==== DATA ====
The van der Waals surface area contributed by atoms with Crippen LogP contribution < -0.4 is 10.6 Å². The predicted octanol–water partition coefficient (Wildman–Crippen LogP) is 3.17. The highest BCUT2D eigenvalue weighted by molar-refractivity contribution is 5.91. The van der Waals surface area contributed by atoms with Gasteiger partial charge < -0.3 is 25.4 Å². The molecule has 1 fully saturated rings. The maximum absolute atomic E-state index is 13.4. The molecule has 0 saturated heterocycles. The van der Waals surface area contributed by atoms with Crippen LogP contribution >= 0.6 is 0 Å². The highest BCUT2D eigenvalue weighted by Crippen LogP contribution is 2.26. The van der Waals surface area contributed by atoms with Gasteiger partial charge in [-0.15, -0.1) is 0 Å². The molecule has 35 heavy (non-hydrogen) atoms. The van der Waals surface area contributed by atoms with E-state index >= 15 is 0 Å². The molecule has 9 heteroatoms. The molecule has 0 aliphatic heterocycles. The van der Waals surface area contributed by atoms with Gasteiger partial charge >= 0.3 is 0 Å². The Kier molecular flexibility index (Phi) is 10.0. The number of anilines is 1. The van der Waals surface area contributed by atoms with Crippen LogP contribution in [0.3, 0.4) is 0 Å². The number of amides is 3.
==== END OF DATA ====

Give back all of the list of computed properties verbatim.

The van der Waals surface area contributed by atoms with Crippen LogP contribution < -0.4 is 10.6 Å². The predicted octanol–water partition coefficient (Wildman–Crippen LogP) is 3.17. The highest BCUT2D eigenvalue weighted by molar-refractivity contribution is 5.91. The van der Waals surface area contributed by atoms with Gasteiger partial charge < -0.3 is 25.4 Å². The molecule has 1 fully saturated rings. The maximum absolute atomic E-state index is 13.4. The molecule has 0 saturated heterocycles. The van der Waals surface area contributed by atoms with Crippen LogP contribution >= 0.6 is 0 Å². The highest BCUT2D eigenvalue weighted by Crippen LogP contribution is 2.26. The van der Waals surface area contributed by atoms with Gasteiger partial charge in [-0.15, -0.1) is 0 Å². The molecule has 35 heavy (non-hydrogen) atoms. The van der Waals surface area contributed by atoms with E-state index >= 15 is 0 Å². The molecule has 9 heteroatoms. The molecule has 0 aliphatic heterocycles. The van der Waals surface area contributed by atoms with Gasteiger partial charge >= 0.3 is 0 Å². The Kier molecular flexibility index (Phi) is 10.0. The number of anilines is 1. The van der Waals surface area contributed by atoms with Crippen LogP contribution in [0.3, 0.4) is 0 Å². The number of amides is 3.